The Bye Bye Man
The Bye Bye Man is the kind of film that is so boring and bereft of anything of possible interest that it becomes infuriating.
"Levity" is an earnest but hopeless attempt to tell a parable about a man's search for redemption. By the end of his journey, we don't care if he finds redemption, if only he finds wakefulness. He's a whiny slug who talks like a victim of over-medication. I was reminded of the Bob and Ray routine about the Slow Talkers of America.
That this unfortunate creature is played by Billy Bob Thornton is evidence, I think, that we have to look beyond the actors in placing blame. His co-stars are Morgan Freeman, Holly Hunter and Kirsten Dunst. For a director to assemble such a cast and then maroon them in such a witless enterprise gives him more to redeem than his hero. The hero has merely killed a fictional character. Ed Solomon, who wrote and directed, has stolen two hours from the lives of everyone who sees the film, and weeks from the careers of these valuable actors.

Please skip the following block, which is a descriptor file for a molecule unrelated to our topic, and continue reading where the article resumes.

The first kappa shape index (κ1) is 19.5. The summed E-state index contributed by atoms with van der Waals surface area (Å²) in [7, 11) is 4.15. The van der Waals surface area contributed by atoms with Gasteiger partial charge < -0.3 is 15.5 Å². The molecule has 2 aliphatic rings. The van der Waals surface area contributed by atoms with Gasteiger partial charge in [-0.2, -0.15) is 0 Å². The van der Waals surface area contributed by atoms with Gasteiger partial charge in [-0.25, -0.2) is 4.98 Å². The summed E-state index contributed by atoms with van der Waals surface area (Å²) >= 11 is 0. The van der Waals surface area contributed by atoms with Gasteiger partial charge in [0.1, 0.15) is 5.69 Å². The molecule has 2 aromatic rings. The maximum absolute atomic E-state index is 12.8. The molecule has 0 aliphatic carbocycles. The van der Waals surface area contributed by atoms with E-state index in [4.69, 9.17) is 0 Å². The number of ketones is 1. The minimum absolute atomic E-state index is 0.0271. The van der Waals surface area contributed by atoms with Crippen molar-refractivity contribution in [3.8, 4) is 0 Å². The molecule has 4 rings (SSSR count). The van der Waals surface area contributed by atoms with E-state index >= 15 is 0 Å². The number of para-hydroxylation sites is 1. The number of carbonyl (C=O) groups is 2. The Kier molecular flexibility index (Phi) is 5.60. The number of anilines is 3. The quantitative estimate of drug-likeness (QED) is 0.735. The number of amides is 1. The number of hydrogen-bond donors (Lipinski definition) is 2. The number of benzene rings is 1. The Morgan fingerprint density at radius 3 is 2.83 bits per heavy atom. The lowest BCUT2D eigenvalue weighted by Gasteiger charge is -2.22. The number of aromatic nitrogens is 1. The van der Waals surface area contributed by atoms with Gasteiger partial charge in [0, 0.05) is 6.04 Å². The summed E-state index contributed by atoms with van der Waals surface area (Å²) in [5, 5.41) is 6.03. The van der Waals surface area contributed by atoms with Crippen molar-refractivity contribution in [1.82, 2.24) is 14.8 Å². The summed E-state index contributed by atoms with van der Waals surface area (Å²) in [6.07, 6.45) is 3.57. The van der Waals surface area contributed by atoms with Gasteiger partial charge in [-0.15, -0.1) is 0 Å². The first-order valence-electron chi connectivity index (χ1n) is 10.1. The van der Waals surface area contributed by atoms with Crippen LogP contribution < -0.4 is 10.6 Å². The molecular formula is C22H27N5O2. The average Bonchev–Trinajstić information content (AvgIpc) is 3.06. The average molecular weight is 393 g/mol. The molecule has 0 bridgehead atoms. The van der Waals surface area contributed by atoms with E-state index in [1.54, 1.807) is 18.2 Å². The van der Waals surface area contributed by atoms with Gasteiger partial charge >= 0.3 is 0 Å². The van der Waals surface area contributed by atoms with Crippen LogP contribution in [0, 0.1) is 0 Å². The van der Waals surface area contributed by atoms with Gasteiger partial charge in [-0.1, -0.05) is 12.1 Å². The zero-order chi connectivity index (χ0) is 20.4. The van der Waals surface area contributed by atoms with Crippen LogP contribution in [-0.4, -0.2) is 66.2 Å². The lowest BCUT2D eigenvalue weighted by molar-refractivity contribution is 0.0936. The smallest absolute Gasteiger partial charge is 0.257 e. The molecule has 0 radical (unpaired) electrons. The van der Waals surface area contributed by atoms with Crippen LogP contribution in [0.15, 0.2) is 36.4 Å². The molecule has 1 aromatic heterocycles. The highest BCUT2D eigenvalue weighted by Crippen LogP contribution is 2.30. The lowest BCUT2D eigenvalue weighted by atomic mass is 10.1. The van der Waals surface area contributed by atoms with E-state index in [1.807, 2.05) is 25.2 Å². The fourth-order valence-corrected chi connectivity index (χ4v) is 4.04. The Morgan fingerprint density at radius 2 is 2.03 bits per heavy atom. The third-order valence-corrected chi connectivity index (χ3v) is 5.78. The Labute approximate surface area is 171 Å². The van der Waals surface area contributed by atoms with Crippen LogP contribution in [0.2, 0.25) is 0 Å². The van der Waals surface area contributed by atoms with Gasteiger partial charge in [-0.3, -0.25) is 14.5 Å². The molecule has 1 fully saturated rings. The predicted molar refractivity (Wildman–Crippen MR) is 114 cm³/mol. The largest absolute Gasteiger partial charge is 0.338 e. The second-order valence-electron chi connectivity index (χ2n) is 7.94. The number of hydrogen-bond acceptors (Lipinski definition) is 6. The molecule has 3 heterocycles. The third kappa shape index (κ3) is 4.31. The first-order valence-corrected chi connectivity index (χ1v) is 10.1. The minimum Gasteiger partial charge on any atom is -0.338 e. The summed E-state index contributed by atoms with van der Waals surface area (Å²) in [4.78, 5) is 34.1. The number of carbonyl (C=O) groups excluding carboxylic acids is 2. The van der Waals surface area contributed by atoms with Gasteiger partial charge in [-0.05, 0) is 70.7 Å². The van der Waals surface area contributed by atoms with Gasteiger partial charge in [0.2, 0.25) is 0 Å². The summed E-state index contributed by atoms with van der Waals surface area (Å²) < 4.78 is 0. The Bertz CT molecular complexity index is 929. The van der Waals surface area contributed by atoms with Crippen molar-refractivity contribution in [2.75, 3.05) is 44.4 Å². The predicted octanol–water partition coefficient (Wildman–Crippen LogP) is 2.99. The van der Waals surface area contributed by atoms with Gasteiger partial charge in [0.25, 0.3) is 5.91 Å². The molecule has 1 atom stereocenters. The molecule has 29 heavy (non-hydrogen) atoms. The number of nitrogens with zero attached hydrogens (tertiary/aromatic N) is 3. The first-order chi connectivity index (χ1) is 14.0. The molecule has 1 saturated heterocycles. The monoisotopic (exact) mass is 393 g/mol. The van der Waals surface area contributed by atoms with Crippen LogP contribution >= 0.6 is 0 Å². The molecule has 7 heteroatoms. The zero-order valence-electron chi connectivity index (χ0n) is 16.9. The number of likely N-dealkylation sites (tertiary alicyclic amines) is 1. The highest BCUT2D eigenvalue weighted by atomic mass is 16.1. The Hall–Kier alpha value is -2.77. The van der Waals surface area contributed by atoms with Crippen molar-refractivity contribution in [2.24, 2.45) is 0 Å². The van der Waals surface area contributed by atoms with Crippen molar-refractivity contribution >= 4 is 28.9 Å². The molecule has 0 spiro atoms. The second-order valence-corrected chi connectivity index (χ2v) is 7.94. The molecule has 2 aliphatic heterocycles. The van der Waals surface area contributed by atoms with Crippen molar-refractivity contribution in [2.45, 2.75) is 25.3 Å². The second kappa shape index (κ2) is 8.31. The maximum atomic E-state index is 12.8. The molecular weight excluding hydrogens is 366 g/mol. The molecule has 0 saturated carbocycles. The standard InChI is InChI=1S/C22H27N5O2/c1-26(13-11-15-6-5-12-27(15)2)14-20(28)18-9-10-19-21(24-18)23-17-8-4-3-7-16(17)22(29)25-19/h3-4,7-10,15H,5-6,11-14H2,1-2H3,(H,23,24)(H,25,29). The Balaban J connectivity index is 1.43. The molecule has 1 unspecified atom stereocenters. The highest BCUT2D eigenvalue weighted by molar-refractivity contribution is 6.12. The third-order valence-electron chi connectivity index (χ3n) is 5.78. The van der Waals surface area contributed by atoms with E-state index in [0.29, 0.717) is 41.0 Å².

The movie stars Thornton as Manuel Jordan, a man recently released from custody after serving 22 years of a sentence for murder. That his first name reminds us of Emmanuel and his surname echoes the Jordan River is not, I fear, an accident; he is a Christ figure, and Thornton has gotten into the spirit with long hair that looks copied from a bad holy card. The only twist is that instead of dying for our sins, the hero shot a young convenience store clerk--who died, I guess, for Manuel's sins.
Now Manuel returns to the same district where the killing took place. This is one of those movie neighborhoods where all the characters live close to one another and meet whenever necessary. Manuel soon encounters Adele Easely (Hunter), the sister of the boy he killed. They become friendly and the possibility of romance looms, although he hesitates to confess his crime. She has a teenage son named Abner (Geoffrey Wigdor), named after her late brother.